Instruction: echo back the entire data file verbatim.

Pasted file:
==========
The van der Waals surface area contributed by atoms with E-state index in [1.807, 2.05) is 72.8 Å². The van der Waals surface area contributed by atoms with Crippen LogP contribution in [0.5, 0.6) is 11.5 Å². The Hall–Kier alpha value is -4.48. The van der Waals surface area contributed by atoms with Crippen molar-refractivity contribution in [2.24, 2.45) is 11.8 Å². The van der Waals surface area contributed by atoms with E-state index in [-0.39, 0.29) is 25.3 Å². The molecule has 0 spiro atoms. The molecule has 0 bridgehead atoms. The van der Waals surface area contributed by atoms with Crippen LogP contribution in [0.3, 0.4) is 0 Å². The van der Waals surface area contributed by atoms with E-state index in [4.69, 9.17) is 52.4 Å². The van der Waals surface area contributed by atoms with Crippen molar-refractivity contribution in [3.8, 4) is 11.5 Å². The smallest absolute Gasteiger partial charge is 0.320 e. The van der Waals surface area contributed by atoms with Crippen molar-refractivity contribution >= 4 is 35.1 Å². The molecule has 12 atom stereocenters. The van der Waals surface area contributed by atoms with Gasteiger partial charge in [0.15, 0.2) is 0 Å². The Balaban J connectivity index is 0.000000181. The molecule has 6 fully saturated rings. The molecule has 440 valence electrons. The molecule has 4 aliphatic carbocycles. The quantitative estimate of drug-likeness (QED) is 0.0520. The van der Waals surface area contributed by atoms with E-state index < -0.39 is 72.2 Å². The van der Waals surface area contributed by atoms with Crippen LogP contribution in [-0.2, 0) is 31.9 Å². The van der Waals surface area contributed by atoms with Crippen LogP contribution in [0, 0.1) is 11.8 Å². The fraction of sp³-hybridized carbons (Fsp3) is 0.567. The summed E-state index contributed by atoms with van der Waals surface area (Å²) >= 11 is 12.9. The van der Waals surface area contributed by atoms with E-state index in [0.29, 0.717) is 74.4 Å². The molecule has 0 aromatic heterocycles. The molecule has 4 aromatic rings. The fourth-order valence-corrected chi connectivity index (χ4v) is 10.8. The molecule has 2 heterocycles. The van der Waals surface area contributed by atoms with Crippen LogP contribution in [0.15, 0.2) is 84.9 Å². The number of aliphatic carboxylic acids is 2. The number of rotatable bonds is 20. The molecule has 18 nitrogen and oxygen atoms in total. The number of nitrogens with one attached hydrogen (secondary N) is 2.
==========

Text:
The van der Waals surface area contributed by atoms with E-state index in [1.807, 2.05) is 72.8 Å². The van der Waals surface area contributed by atoms with Crippen LogP contribution in [0.5, 0.6) is 11.5 Å². The Hall–Kier alpha value is -4.48. The van der Waals surface area contributed by atoms with Crippen molar-refractivity contribution in [2.24, 2.45) is 11.8 Å². The van der Waals surface area contributed by atoms with E-state index in [-0.39, 0.29) is 25.3 Å². The molecule has 0 spiro atoms. The molecule has 0 bridgehead atoms. The van der Waals surface area contributed by atoms with Crippen LogP contribution in [0.3, 0.4) is 0 Å². The van der Waals surface area contributed by atoms with E-state index in [4.69, 9.17) is 52.4 Å². The van der Waals surface area contributed by atoms with Crippen molar-refractivity contribution in [3.8, 4) is 11.5 Å². The smallest absolute Gasteiger partial charge is 0.320 e. The van der Waals surface area contributed by atoms with Crippen molar-refractivity contribution >= 4 is 35.1 Å². The molecule has 12 atom stereocenters. The van der Waals surface area contributed by atoms with Gasteiger partial charge in [0.15, 0.2) is 0 Å². The Balaban J connectivity index is 0.000000181. The molecule has 6 fully saturated rings. The molecule has 440 valence electrons. The molecule has 4 aliphatic carbocycles. The quantitative estimate of drug-likeness (QED) is 0.0520. The van der Waals surface area contributed by atoms with E-state index < -0.39 is 72.2 Å². The van der Waals surface area contributed by atoms with Crippen LogP contribution in [-0.2, 0) is 31.9 Å². The van der Waals surface area contributed by atoms with Crippen LogP contribution in [0, 0.1) is 11.8 Å². The fraction of sp³-hybridized carbons (Fsp3) is 0.567. The summed E-state index contributed by atoms with van der Waals surface area (Å²) >= 11 is 12.9. The van der Waals surface area contributed by atoms with E-state index in [0.29, 0.717) is 74.4 Å². The molecule has 0 aromatic heterocycles. The molecule has 4 aromatic rings. The fourth-order valence-corrected chi connectivity index (χ4v) is 10.8. The molecule has 2 heterocycles. The van der Waals surface area contributed by atoms with Crippen LogP contribution in [0.15, 0.2) is 84.9 Å². The number of aliphatic carboxylic acids is 2. The number of rotatable bonds is 20. The molecule has 18 nitrogen and oxygen atoms in total. The number of nitrogens with one attached hydrogen (secondary N) is 2.